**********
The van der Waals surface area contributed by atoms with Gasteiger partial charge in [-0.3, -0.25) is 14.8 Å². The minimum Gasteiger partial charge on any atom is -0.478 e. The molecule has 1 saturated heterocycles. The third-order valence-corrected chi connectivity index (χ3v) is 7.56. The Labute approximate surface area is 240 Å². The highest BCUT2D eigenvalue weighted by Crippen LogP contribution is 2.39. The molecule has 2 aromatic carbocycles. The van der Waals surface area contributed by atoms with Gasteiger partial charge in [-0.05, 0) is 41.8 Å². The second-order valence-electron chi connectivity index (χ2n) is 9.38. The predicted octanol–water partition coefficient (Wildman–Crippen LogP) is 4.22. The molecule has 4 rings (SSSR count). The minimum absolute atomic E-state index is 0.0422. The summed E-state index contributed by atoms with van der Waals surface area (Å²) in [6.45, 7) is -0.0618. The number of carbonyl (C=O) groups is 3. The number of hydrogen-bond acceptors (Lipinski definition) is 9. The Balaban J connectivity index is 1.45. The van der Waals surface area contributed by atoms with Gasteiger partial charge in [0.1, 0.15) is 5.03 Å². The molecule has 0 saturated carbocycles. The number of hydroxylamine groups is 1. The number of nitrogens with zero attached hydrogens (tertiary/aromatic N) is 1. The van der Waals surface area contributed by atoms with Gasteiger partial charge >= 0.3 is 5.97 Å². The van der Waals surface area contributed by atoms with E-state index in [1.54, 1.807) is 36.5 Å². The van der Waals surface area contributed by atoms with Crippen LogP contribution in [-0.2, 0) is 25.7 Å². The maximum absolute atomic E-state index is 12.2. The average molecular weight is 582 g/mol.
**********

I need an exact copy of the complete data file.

The van der Waals surface area contributed by atoms with Gasteiger partial charge in [-0.3, -0.25) is 14.8 Å². The minimum Gasteiger partial charge on any atom is -0.478 e. The molecule has 1 saturated heterocycles. The third-order valence-corrected chi connectivity index (χ3v) is 7.56. The Labute approximate surface area is 240 Å². The highest BCUT2D eigenvalue weighted by Crippen LogP contribution is 2.39. The molecule has 2 aromatic carbocycles. The van der Waals surface area contributed by atoms with Gasteiger partial charge in [-0.05, 0) is 41.8 Å². The second-order valence-electron chi connectivity index (χ2n) is 9.38. The predicted octanol–water partition coefficient (Wildman–Crippen LogP) is 4.22. The molecule has 4 rings (SSSR count). The minimum absolute atomic E-state index is 0.0422. The summed E-state index contributed by atoms with van der Waals surface area (Å²) in [6.45, 7) is -0.0618. The number of carbonyl (C=O) groups is 3. The number of hydrogen-bond acceptors (Lipinski definition) is 9. The Balaban J connectivity index is 1.45. The van der Waals surface area contributed by atoms with Gasteiger partial charge in [0.1, 0.15) is 5.03 Å². The molecule has 0 saturated carbocycles. The number of hydroxylamine groups is 1. The number of nitrogens with zero attached hydrogens (tertiary/aromatic N) is 1. The van der Waals surface area contributed by atoms with Gasteiger partial charge >= 0.3 is 5.97 Å². The van der Waals surface area contributed by atoms with E-state index in [1.54, 1.807) is 36.5 Å². The van der Waals surface area contributed by atoms with Crippen LogP contribution in [-0.2, 0) is 25.7 Å². The maximum absolute atomic E-state index is 12.2. The average molecular weight is 582 g/mol.